At the end of November, the IOM released its report entitled Dietary Reference Intakes for Calcium and Vitamin D.(5) The industry is hopeful that the next nutrients for review will be EPA and DHA.

2) Submit a petition for an authorized health claim. This option requires a systematic evaluation of the peer-reviewed literature, in addition to any credible unpublished data.

If the IOM launches a DRI review for EPA and DHA, this option does not make the most sense because FDA is unlikely to rule on a health claim petition prior to the release of IOM’s report. In the unfortunate event that there is a delay in the DRI review for EPA and DHA, or should the IOM choose to review another nutrient(s) prior to EPA and DHA, however, this then would be the best route.

 

References:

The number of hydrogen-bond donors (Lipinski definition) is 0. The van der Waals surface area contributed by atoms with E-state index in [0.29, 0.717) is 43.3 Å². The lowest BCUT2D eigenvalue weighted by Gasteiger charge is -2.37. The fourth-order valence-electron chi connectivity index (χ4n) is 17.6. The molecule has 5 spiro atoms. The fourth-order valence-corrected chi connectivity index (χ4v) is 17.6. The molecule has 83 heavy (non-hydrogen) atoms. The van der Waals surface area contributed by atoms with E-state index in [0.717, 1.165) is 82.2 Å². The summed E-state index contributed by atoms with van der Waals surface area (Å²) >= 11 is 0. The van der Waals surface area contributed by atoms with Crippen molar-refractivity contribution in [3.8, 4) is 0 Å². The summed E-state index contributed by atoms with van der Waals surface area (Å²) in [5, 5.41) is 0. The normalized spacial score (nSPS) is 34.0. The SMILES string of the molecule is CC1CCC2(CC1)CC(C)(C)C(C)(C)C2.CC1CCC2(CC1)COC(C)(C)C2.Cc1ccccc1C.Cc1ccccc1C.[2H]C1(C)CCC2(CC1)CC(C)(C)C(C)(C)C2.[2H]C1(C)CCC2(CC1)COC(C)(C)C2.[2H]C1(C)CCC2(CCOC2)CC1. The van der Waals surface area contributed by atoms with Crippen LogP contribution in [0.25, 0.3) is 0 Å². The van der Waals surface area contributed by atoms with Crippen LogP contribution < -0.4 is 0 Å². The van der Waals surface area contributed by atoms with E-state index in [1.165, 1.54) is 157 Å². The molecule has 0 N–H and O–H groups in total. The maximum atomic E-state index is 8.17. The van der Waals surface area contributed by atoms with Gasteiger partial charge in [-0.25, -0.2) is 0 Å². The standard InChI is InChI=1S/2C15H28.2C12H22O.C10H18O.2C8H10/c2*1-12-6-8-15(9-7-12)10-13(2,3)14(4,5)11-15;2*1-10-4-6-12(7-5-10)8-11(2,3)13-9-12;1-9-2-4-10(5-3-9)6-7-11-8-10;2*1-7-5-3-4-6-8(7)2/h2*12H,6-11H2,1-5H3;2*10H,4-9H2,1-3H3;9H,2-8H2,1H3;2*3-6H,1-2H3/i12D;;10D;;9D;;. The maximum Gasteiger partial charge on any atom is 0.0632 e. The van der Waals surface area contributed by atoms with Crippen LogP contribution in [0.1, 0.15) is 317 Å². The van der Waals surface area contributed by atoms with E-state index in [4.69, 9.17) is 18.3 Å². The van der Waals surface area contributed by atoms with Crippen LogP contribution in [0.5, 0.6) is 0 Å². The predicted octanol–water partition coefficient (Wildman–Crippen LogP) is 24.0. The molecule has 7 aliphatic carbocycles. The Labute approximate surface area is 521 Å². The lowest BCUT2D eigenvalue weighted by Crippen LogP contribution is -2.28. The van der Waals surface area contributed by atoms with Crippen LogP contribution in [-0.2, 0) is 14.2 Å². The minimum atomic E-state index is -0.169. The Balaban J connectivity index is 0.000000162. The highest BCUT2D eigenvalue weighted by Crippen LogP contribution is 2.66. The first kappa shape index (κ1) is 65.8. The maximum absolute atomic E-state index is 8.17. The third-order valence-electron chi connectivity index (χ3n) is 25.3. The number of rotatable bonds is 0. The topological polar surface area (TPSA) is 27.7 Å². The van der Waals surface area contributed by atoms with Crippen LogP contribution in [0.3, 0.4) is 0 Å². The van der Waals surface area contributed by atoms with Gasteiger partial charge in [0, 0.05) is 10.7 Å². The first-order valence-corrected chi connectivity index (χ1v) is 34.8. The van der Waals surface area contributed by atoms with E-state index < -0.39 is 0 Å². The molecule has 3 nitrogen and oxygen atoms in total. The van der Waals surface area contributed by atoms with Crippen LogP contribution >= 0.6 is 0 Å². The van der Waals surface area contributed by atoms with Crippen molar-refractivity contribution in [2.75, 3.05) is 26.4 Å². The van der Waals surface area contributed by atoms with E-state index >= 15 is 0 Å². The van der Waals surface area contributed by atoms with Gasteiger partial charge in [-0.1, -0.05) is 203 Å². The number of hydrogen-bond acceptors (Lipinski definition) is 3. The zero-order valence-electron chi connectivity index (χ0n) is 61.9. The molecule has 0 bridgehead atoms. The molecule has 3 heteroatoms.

(1) EFSA Panel on Dietetic Products, Nutrition and Allergies (NDA); Scientific Opinion on the substantiation of health claims related to eicosapentaenoic acid (EPA), docosahexaenoic acid (DHA), docosapentaenoic acid (DPA) and maintenance of normal cardiac function (ID 504, 506, 516, 527, 538, 703, 1128, 1317, 1324, 1325), maintenance of normal blood glucose concentrations (ID 566), maintenance of normal blood pressure (ID 506, 516, 703, 1317, 1324), maintenance of normal blood HDL-cholesterol concentrations (ID 506), maintenance of normal (fasting) blood concentrations of triglycerides (ID 506, 527, 538, 1317, 1324, 1325), maintenance of normal blood LDL-cholesterol concentrations (ID 527, 538, 1317, 1325, 4689), protection of the skin from photo-oxidative (UV-induced) damage (ID 530), improved absorption of EPA and DHA (ID 522, 523), contribution to the normal function of the immune system by decreasing the levels of eicosanoids, arachidonic acid-derived mediators and pro-inflammatory cytokines (ID 520, 2914), and “immunomodulating agent” (4690) pursuant to Article 13(1) of Regulation (EC) No 1924/2006. EFSA Journal 2010;8(10):1796. [32 pp.]. doi:10.2903/j.efsa.2010.1796. Available online: www.efsa.europa.eu/efsajournal.htm